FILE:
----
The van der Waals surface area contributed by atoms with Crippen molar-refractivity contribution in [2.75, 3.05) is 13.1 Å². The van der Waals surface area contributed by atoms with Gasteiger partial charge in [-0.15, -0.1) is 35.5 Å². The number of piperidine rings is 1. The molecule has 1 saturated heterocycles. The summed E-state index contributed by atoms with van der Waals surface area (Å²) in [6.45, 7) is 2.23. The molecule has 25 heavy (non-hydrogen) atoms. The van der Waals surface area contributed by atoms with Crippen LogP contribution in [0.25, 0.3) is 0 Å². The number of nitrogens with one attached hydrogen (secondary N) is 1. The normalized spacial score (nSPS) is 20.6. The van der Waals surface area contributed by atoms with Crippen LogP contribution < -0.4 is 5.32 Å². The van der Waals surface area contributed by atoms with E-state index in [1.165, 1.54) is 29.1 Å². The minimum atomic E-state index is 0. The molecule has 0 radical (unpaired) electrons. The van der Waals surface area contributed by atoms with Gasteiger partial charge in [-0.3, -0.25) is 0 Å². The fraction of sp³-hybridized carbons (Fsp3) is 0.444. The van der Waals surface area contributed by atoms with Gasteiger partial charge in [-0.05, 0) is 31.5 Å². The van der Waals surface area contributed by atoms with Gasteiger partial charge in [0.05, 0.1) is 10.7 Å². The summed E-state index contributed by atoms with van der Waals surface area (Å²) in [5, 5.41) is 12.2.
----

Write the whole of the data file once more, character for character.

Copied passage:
The van der Waals surface area contributed by atoms with Crippen molar-refractivity contribution in [2.75, 3.05) is 13.1 Å². The van der Waals surface area contributed by atoms with Gasteiger partial charge in [-0.15, -0.1) is 35.5 Å². The number of piperidine rings is 1. The molecule has 1 saturated heterocycles. The summed E-state index contributed by atoms with van der Waals surface area (Å²) in [6.45, 7) is 2.23. The molecule has 25 heavy (non-hydrogen) atoms. The van der Waals surface area contributed by atoms with Crippen LogP contribution in [0.25, 0.3) is 0 Å². The number of nitrogens with one attached hydrogen (secondary N) is 1. The normalized spacial score (nSPS) is 20.6. The van der Waals surface area contributed by atoms with Crippen LogP contribution < -0.4 is 5.32 Å². The van der Waals surface area contributed by atoms with E-state index in [1.165, 1.54) is 29.1 Å². The minimum atomic E-state index is 0. The molecule has 0 radical (unpaired) electrons. The van der Waals surface area contributed by atoms with Gasteiger partial charge in [-0.3, -0.25) is 0 Å². The fraction of sp³-hybridized carbons (Fsp3) is 0.444. The van der Waals surface area contributed by atoms with Gasteiger partial charge in [-0.05, 0) is 31.5 Å². The van der Waals surface area contributed by atoms with Gasteiger partial charge in [0.05, 0.1) is 10.7 Å². The summed E-state index contributed by atoms with van der Waals surface area (Å²) in [5, 5.41) is 12.2.